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Congress is poised to conduct oversight of EPA's efforts to implement the revised Toxic Substances Control Act (TSCA) but prospects for bipartisan scrutiny of the agency's actions appear limited, sources say, despite broad support for the law's passage and concerns from both industry and environmentalists about different aspects of the program.

An EPA union official says the agency's upcoming restructuring of its regional offices appears designed to overhaul existing enforcement policies and chains of command, likely bolstering political leadership's ability to push reduced regional enforcement and more-lenient compliance while limiting the national enforcement office's oversight of regions.

EPA on Nov. 13 is poised to announce a Cleaner Trucks Initiative that is expected to include plans for a future rulemaking to update nitrogen oxides (NOx) emissions standard for heavy duty trucks, a measure long sought by state and local officials though the measure could also include some important flexibility for manufacturers.

EPA is facing starkly different interpretations of the legality of its plan to ease the threshold for triggering strict new source review (NSR) air permits for coal plants complying with its proposed utility climate rule, reviving a decades-old debate with pro-coal industry groups backing the changes and environmentalists strongly opposed.

In a reversal, EPA has struck a deal with its Inspector General (IG) to conduct annual reviews of state compliance with the Lead and Copper Rule (LCR) and is crafting a National Compliance Initiative (NCI) for drinking water, though environmentalists say the effort will take significant resources that the Trump administration may not be willing to provide.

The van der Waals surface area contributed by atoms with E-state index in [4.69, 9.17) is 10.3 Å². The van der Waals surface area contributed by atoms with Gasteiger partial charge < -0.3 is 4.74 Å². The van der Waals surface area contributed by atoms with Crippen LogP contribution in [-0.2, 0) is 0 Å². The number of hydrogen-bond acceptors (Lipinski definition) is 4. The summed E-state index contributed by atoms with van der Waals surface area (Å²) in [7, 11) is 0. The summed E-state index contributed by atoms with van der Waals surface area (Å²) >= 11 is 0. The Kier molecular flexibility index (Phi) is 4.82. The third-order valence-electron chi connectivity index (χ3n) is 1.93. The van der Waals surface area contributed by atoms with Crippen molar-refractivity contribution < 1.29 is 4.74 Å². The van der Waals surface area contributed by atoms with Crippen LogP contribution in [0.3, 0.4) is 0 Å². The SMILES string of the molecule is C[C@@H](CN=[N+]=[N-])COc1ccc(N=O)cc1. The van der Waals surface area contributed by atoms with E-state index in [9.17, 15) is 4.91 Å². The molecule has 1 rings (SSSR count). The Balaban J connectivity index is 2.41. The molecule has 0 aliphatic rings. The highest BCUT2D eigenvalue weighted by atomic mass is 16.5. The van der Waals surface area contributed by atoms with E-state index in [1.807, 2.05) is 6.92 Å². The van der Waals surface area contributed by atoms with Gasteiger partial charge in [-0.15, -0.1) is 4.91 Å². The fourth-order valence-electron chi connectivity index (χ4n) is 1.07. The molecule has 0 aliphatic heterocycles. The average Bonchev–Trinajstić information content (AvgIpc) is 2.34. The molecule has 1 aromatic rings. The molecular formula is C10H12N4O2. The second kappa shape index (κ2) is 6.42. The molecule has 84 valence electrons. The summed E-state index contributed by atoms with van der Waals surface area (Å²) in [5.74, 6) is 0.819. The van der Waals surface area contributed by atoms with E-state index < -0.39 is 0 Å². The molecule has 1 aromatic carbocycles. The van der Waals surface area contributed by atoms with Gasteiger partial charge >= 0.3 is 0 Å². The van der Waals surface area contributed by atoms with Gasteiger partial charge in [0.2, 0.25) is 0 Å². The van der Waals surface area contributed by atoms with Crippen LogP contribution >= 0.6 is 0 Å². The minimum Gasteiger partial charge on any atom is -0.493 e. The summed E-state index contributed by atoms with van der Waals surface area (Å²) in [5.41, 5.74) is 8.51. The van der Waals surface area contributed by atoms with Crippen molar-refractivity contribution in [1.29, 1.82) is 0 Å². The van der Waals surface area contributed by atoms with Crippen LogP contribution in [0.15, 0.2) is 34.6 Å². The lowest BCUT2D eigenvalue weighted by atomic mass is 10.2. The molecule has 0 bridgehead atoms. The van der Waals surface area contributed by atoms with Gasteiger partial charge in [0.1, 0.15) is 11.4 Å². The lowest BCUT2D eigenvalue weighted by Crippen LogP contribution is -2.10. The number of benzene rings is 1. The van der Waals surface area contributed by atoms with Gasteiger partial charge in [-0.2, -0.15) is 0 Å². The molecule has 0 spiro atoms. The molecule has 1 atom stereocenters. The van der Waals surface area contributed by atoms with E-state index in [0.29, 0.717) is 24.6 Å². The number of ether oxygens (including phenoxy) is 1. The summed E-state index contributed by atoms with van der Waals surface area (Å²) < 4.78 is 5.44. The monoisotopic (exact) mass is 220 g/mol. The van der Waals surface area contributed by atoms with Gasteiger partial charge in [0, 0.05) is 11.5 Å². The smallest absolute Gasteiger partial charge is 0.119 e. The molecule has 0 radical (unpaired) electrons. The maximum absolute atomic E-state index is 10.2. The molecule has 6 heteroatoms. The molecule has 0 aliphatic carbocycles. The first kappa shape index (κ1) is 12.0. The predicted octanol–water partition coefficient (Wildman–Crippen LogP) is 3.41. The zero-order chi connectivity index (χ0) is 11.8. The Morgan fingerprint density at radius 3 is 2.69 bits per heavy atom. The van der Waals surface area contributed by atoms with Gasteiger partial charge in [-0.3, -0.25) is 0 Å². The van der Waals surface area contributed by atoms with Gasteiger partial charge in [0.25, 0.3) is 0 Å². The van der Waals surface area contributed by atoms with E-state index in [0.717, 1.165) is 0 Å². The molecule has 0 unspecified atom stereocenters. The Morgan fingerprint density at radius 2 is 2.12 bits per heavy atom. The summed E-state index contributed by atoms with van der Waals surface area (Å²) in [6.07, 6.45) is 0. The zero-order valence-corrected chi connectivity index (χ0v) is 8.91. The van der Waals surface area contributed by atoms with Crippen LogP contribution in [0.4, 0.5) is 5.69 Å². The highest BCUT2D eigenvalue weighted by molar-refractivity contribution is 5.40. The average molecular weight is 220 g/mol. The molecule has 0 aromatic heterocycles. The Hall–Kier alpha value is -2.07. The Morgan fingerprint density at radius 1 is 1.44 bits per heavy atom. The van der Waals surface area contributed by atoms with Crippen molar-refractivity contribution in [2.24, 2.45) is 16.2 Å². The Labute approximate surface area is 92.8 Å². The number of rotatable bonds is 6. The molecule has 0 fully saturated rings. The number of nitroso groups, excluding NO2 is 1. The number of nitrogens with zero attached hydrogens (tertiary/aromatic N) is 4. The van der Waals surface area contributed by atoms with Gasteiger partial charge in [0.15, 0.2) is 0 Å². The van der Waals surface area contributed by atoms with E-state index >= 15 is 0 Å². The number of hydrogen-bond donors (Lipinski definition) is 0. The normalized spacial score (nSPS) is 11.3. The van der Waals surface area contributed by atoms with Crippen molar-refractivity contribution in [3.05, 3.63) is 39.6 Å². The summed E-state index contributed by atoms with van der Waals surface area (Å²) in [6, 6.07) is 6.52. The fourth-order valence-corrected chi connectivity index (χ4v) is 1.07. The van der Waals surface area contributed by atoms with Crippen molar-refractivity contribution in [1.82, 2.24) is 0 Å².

EPA's limited response to the Flint, MI, drinking water crisis has prompted several states in the Northeast and Midwest to enact state laws to address lead contamination in municipal water supplies and schools, and while these state actions still fall short of what is needed, the results of the recent election could drive new state and federal efforts to address the issue, a new report says.

Environmentalists and the power sector are waging an 11th-hour effort calling on the White House and EPA to preserve the Obama-era mercury emissions rule for utilities, with environmentalists aiming to keep the rule intact while utilities that have invested millions of dollars to comply want it retained with changes to ease some requirements.